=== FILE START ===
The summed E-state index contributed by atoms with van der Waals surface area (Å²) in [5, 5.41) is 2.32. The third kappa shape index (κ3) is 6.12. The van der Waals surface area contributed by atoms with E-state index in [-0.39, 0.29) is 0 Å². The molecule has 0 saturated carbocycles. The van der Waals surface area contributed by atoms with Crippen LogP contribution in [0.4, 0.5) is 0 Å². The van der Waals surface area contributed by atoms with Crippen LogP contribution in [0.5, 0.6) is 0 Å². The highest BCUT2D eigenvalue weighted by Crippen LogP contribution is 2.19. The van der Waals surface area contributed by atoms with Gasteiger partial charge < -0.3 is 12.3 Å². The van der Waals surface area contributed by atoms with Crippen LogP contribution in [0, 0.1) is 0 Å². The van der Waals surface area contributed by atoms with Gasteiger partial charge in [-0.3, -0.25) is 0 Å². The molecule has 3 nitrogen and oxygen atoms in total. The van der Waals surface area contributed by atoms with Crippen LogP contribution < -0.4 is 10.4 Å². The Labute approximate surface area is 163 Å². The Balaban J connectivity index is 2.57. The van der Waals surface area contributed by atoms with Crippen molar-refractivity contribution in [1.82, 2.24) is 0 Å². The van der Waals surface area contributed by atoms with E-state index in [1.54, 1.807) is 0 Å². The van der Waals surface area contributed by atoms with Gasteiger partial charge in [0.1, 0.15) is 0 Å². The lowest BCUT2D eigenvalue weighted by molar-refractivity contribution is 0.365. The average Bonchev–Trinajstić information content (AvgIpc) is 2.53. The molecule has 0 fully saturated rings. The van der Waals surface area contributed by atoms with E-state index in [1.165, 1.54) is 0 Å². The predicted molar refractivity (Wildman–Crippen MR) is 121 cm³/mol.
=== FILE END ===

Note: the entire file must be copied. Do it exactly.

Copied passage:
The summed E-state index contributed by atoms with van der Waals surface area (Å²) in [5, 5.41) is 2.32. The third kappa shape index (κ3) is 6.12. The van der Waals surface area contributed by atoms with E-state index in [-0.39, 0.29) is 0 Å². The molecule has 0 saturated carbocycles. The van der Waals surface area contributed by atoms with Crippen LogP contribution in [0.4, 0.5) is 0 Å². The van der Waals surface area contributed by atoms with Crippen LogP contribution in [0.5, 0.6) is 0 Å². The highest BCUT2D eigenvalue weighted by Crippen LogP contribution is 2.19. The van der Waals surface area contributed by atoms with Gasteiger partial charge < -0.3 is 12.3 Å². The van der Waals surface area contributed by atoms with Crippen LogP contribution in [0, 0.1) is 0 Å². The van der Waals surface area contributed by atoms with Gasteiger partial charge in [-0.3, -0.25) is 0 Å². The molecule has 3 nitrogen and oxygen atoms in total. The van der Waals surface area contributed by atoms with Crippen LogP contribution < -0.4 is 10.4 Å². The Labute approximate surface area is 163 Å². The Balaban J connectivity index is 2.57. The van der Waals surface area contributed by atoms with Crippen molar-refractivity contribution in [1.82, 2.24) is 0 Å². The van der Waals surface area contributed by atoms with E-state index in [1.54, 1.807) is 0 Å². The van der Waals surface area contributed by atoms with Gasteiger partial charge in [0.1, 0.15) is 0 Å². The lowest BCUT2D eigenvalue weighted by molar-refractivity contribution is 0.365. The average Bonchev–Trinajstić information content (AvgIpc) is 2.53. The molecule has 0 fully saturated rings. The van der Waals surface area contributed by atoms with E-state index in [1.165, 1.54) is 0 Å². The predicted molar refractivity (Wildman–Crippen MR) is 121 cm³/mol.